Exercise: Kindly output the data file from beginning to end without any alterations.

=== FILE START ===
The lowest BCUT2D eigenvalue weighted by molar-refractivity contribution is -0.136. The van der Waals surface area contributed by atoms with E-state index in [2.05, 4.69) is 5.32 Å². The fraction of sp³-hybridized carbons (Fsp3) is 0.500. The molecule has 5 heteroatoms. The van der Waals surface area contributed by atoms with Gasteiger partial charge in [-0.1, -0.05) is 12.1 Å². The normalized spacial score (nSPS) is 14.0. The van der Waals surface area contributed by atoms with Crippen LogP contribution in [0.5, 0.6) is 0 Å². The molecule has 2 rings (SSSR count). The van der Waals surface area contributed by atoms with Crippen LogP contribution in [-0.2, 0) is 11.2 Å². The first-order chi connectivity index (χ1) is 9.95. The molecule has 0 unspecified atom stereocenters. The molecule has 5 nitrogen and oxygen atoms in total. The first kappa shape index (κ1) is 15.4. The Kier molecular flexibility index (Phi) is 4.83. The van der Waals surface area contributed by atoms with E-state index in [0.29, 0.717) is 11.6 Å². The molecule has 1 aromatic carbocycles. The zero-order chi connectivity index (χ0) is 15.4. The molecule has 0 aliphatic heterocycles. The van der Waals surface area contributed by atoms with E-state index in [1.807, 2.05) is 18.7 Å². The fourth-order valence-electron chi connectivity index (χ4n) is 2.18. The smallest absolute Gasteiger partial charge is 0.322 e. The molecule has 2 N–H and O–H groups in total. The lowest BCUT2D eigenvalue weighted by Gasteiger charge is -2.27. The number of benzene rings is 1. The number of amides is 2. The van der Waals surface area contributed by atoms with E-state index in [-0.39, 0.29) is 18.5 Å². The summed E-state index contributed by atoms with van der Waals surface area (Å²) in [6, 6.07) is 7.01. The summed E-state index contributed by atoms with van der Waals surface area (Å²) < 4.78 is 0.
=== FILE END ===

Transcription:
The lowest BCUT2D eigenvalue weighted by molar-refractivity contribution is -0.136. The van der Waals surface area contributed by atoms with E-state index in [2.05, 4.69) is 5.32 Å². The fraction of sp³-hybridized carbons (Fsp3) is 0.500. The molecule has 5 heteroatoms. The van der Waals surface area contributed by atoms with Gasteiger partial charge in [-0.1, -0.05) is 12.1 Å². The normalized spacial score (nSPS) is 14.0. The van der Waals surface area contributed by atoms with Crippen LogP contribution in [0.5, 0.6) is 0 Å². The molecule has 2 rings (SSSR count). The van der Waals surface area contributed by atoms with Crippen LogP contribution in [-0.2, 0) is 11.2 Å². The first-order chi connectivity index (χ1) is 9.95. The molecule has 0 unspecified atom stereocenters. The molecule has 5 nitrogen and oxygen atoms in total. The first kappa shape index (κ1) is 15.4. The Kier molecular flexibility index (Phi) is 4.83. The van der Waals surface area contributed by atoms with E-state index in [0.29, 0.717) is 11.6 Å². The molecule has 1 aromatic carbocycles. The zero-order chi connectivity index (χ0) is 15.4. The molecule has 0 aliphatic heterocycles. The van der Waals surface area contributed by atoms with E-state index in [1.807, 2.05) is 18.7 Å². The fourth-order valence-electron chi connectivity index (χ4n) is 2.18. The smallest absolute Gasteiger partial charge is 0.322 e. The molecule has 2 N–H and O–H groups in total. The lowest BCUT2D eigenvalue weighted by Gasteiger charge is -2.27. The number of benzene rings is 1. The number of amides is 2. The van der Waals surface area contributed by atoms with E-state index in [-0.39, 0.29) is 18.5 Å². The summed E-state index contributed by atoms with van der Waals surface area (Å²) in [6, 6.07) is 7.01. The summed E-state index contributed by atoms with van der Waals surface area (Å²) < 4.78 is 0.